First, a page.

“The biggest reason that football has to be a high priority for us is the revenue it drives. It not only drives the bulk of the media revenue, it also drives the bulk of the gate receipt revenue as well. Along with that and attended with that are the donations and seat licenses and sponsorships. At West Virginia and most universities like it, football is a primary driver of the economic health of the athletic program. Absent that revenue, it may be difficult to have other sports competing at the level they are used to, because it’s going to be difficult to fund those things.
“The other thing that goes along with that, and what makes it that much worse, is that universities are under terrific financial stress right now. It’s not going to be very likely that university presidents and chancellors and governing boards are going to be able to do much bridge financing on behalf of the athletic programs. The athletic programs typically eat what they kill and are pretty much self-funding, but in difficult times like this, you’d hope there was another funding source to go to to get some help. I just don’t know if that will be the case given the reality that universities are under financial stress, just like athletic programs might be.”
Q – I know things are fluid, and thus the answer to this question may have changed in the past couple of weeks, but Commissioner Bowlsby, do students have to be on campus for the next piece of the equation to take place, and that is for games to be played? Or can things start if schools begin their semesters online? Where does that stand right now?
Bowlsby – “Perhaps that’s been a little misunderstood. I was asked a question a month or so ago, ‘Can you have football players on campus and can there be games if school is not in session?’ The answer is school has to be in session, because football players are student-athletes on college teams and you have to be going to college. That doesn’t necessarily mean that if the new normal is online education in part or in whole that football players or volleyball players or soccer players couldn’t be taking their classes online, just like the rest of the students are taking classes online. I suspect this fall will be a combination. You already have institutions who are saying they plan to have students on campus. Now they’re making special accommodations, putting kids in single rooms for housing and doing things in the dining hall to make sure there is social distancing. There will likely need to be spacing in the classrooms or smaller class sizes.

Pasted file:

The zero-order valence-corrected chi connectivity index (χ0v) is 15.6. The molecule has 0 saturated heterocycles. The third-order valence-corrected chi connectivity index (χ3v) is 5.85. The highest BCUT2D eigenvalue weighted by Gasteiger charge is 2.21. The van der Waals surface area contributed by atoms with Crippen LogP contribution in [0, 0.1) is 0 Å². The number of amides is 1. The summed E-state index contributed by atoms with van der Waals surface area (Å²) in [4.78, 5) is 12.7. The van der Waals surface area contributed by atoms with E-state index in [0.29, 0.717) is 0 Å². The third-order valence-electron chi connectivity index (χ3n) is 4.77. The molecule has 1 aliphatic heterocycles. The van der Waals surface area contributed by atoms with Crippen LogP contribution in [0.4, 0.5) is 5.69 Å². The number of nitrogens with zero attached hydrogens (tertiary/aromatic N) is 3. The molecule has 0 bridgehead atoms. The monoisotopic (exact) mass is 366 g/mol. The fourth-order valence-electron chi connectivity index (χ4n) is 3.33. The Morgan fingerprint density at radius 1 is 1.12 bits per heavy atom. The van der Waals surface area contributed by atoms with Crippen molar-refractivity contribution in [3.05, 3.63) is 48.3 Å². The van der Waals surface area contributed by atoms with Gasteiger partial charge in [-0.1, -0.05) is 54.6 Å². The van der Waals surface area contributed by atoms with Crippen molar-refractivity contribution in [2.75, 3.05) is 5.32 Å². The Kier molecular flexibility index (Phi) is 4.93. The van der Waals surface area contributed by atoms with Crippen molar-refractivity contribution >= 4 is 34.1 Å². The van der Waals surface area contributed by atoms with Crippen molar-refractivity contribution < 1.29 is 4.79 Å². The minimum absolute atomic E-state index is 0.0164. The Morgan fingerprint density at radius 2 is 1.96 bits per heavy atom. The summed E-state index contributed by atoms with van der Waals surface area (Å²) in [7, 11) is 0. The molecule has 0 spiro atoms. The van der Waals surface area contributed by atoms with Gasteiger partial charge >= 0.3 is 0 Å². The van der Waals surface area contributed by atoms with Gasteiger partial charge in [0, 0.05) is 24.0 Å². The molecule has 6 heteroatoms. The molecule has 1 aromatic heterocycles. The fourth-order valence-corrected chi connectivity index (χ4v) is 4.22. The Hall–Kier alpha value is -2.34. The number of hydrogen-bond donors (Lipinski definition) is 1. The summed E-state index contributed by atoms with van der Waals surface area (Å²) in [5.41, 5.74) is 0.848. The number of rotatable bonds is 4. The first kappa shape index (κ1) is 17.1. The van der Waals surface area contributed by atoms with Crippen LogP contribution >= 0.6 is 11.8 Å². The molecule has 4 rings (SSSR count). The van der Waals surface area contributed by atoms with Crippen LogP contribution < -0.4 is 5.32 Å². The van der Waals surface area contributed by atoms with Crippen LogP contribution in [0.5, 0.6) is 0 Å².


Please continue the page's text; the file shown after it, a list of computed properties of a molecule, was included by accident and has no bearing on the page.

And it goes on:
“I suspect there may be some institutions that are 100 percent online, and if they are and if that’s also what the student-athletes are doing, I think that meets the criteria.
“The thing that can’t happen is a university can’t decide to not have a fall semester, but they still bring student-athletes back. At that point they aren’t student-athletes. We need to be pursuing our education. If the new normal is online or some combination of online or in-person, I think that’s a satisfactory environment.”
Q – I know you’ve talked to all the commissioners of the other Power 5 conferences. Do you all have to be on the same schedule in terms of football, or could you see one conference following one schedule and you following a completely different one?
Bowlsby – “I think anything is possible at this point. We work very hard to work together. The five autonomy conferences work very hard to beat each other’s brains out, but the fact of the matter is that we like and respect one another. I have been on an hour call every morning since the seventh of March with my A-5 colleagues. We speak very regularly. The activities policy that is currently in place in our conference (setting rules for sports-related work during this period) is the same one that is in place in the other four. We have a May 31 expiration of that policy, and we’re working right now to decide what that looks like after May 31. Similarly we’re talking about recruiting periods and dead periods and quiet periods and how many evaluation days we are going to have in the fall, when the signing dates are going to be.
“We spend a lot of time collaborating with one another, and ideally we would like to go forward together. But as you know, there are some localities in the country that are under different circumstances. In Texas (which is home to the Big 12 headquarters), our governor is starting to open up the state, even though there are some trend lines that show us increasing the number of cases even in the present week. Whether we can continue to open up or whether other states are similarly situated, it’s just too early to tell. I suspect, because the virus is going to be around because there isn’t likely to be a vaccine in the next six months or so, we will find the virus rearing its ugly head at some times. That could be on sports teams, it could be on campuses, it could be in our communities, it’s hard to tell how it will all fit together. But given how virulent this virus is, it’s unrealistic to believe it won’t come back episodically. As we get into November, December and January, what traditionally is the flu, cold and virus season, there is a fairly high likelihood that it will come back. I just think we have to go about the process of putting in place the best plans we can.